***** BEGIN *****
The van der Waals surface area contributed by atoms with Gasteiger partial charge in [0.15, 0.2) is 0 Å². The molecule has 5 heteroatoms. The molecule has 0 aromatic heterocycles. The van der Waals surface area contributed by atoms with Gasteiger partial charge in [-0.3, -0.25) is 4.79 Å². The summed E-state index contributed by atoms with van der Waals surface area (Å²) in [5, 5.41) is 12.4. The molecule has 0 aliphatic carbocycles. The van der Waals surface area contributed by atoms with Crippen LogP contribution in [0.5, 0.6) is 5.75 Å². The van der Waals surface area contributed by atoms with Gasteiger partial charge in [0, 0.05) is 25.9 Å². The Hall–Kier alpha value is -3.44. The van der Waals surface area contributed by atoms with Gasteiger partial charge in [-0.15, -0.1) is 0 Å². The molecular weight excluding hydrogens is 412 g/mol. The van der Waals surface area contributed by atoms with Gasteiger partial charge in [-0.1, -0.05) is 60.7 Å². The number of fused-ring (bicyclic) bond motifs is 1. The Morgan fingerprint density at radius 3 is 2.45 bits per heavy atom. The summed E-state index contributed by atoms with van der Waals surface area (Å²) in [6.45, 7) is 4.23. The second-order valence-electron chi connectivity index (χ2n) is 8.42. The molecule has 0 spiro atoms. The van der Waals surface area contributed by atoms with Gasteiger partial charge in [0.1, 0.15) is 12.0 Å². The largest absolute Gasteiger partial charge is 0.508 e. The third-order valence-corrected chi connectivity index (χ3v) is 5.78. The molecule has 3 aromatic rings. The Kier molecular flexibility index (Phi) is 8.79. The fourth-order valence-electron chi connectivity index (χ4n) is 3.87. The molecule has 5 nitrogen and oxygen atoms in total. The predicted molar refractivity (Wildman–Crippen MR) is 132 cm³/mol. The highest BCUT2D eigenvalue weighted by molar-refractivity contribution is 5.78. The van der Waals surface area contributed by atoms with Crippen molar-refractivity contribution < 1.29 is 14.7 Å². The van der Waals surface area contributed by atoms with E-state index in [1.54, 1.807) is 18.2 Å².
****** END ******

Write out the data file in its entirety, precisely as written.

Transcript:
The van der Waals surface area contributed by atoms with Gasteiger partial charge in [0.15, 0.2) is 0 Å². The molecule has 5 heteroatoms. The molecule has 0 aromatic heterocycles. The van der Waals surface area contributed by atoms with Gasteiger partial charge in [-0.3, -0.25) is 4.79 Å². The summed E-state index contributed by atoms with van der Waals surface area (Å²) in [5, 5.41) is 12.4. The molecule has 0 aliphatic carbocycles. The van der Waals surface area contributed by atoms with Crippen LogP contribution in [0.5, 0.6) is 5.75 Å². The van der Waals surface area contributed by atoms with Gasteiger partial charge in [0, 0.05) is 25.9 Å². The Hall–Kier alpha value is -3.44. The van der Waals surface area contributed by atoms with Gasteiger partial charge in [-0.15, -0.1) is 0 Å². The molecular weight excluding hydrogens is 412 g/mol. The van der Waals surface area contributed by atoms with Gasteiger partial charge in [-0.1, -0.05) is 60.7 Å². The number of fused-ring (bicyclic) bond motifs is 1. The Morgan fingerprint density at radius 3 is 2.45 bits per heavy atom. The summed E-state index contributed by atoms with van der Waals surface area (Å²) in [6.45, 7) is 4.23. The second-order valence-electron chi connectivity index (χ2n) is 8.42. The molecule has 0 spiro atoms. The van der Waals surface area contributed by atoms with Gasteiger partial charge in [0.1, 0.15) is 12.0 Å². The largest absolute Gasteiger partial charge is 0.508 e. The third-order valence-corrected chi connectivity index (χ3v) is 5.78. The molecule has 3 aromatic rings. The Kier molecular flexibility index (Phi) is 8.79. The fourth-order valence-electron chi connectivity index (χ4n) is 3.87. The molecule has 5 nitrogen and oxygen atoms in total. The predicted molar refractivity (Wildman–Crippen MR) is 132 cm³/mol. The highest BCUT2D eigenvalue weighted by molar-refractivity contribution is 5.78. The van der Waals surface area contributed by atoms with Crippen molar-refractivity contribution < 1.29 is 14.7 Å². The van der Waals surface area contributed by atoms with E-state index in [1.54, 1.807) is 18.2 Å².